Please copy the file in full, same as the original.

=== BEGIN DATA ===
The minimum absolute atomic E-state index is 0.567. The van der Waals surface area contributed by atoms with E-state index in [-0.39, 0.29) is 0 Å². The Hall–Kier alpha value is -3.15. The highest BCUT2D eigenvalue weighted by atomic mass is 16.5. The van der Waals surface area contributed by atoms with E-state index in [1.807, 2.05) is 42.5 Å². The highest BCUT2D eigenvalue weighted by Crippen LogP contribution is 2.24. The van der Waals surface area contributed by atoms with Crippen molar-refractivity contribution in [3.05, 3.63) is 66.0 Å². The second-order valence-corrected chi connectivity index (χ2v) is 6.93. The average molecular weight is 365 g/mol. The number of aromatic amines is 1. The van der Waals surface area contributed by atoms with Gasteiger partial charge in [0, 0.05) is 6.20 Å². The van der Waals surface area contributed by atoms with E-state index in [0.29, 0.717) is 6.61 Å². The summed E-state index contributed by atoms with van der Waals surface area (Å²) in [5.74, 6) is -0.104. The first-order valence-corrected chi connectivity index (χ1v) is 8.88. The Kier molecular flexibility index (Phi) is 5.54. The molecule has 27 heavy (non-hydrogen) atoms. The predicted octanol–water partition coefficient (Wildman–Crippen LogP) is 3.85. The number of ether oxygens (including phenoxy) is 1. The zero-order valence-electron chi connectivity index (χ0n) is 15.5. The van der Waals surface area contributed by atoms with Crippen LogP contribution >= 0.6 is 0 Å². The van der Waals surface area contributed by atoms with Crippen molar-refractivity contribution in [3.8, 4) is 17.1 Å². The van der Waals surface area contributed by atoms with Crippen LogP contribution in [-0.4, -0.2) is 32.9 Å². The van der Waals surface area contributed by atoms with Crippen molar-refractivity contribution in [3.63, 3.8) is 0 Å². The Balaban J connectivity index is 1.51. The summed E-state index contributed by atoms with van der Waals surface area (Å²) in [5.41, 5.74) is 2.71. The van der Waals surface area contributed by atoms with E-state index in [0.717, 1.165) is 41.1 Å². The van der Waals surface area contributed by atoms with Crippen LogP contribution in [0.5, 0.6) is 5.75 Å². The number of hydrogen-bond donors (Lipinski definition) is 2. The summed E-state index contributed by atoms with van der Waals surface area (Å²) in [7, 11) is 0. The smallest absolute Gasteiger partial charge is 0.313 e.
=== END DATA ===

The minimum absolute atomic E-state index is 0.567. The van der Waals surface area contributed by atoms with E-state index in [-0.39, 0.29) is 0 Å². The Hall–Kier alpha value is -3.15. The highest BCUT2D eigenvalue weighted by atomic mass is 16.5. The van der Waals surface area contributed by atoms with E-state index in [1.807, 2.05) is 42.5 Å². The highest BCUT2D eigenvalue weighted by Crippen LogP contribution is 2.24. The van der Waals surface area contributed by atoms with Crippen molar-refractivity contribution in [3.05, 3.63) is 66.0 Å². The second-order valence-corrected chi connectivity index (χ2v) is 6.93. The average molecular weight is 365 g/mol. The number of aromatic amines is 1. The van der Waals surface area contributed by atoms with Gasteiger partial charge in [0, 0.05) is 6.20 Å². The van der Waals surface area contributed by atoms with E-state index in [0.29, 0.717) is 6.61 Å². The summed E-state index contributed by atoms with van der Waals surface area (Å²) in [5.74, 6) is -0.104. The first-order valence-corrected chi connectivity index (χ1v) is 8.88. The Kier molecular flexibility index (Phi) is 5.54. The molecule has 27 heavy (non-hydrogen) atoms. The predicted octanol–water partition coefficient (Wildman–Crippen LogP) is 3.85. The number of ether oxygens (including phenoxy) is 1. The zero-order valence-electron chi connectivity index (χ0n) is 15.5. The van der Waals surface area contributed by atoms with Crippen LogP contribution >= 0.6 is 0 Å². The van der Waals surface area contributed by atoms with Crippen molar-refractivity contribution in [3.8, 4) is 17.1 Å². The van der Waals surface area contributed by atoms with Crippen LogP contribution in [-0.4, -0.2) is 32.9 Å². The van der Waals surface area contributed by atoms with Crippen molar-refractivity contribution in [3.63, 3.8) is 0 Å². The Balaban J connectivity index is 1.51. The summed E-state index contributed by atoms with van der Waals surface area (Å²) in [5.41, 5.74) is 2.71. The van der Waals surface area contributed by atoms with E-state index in [0.717, 1.165) is 41.1 Å². The van der Waals surface area contributed by atoms with Crippen LogP contribution in [0.5, 0.6) is 5.75 Å². The number of hydrogen-bond donors (Lipinski definition) is 2. The summed E-state index contributed by atoms with van der Waals surface area (Å²) in [7, 11) is 0. The smallest absolute Gasteiger partial charge is 0.313 e.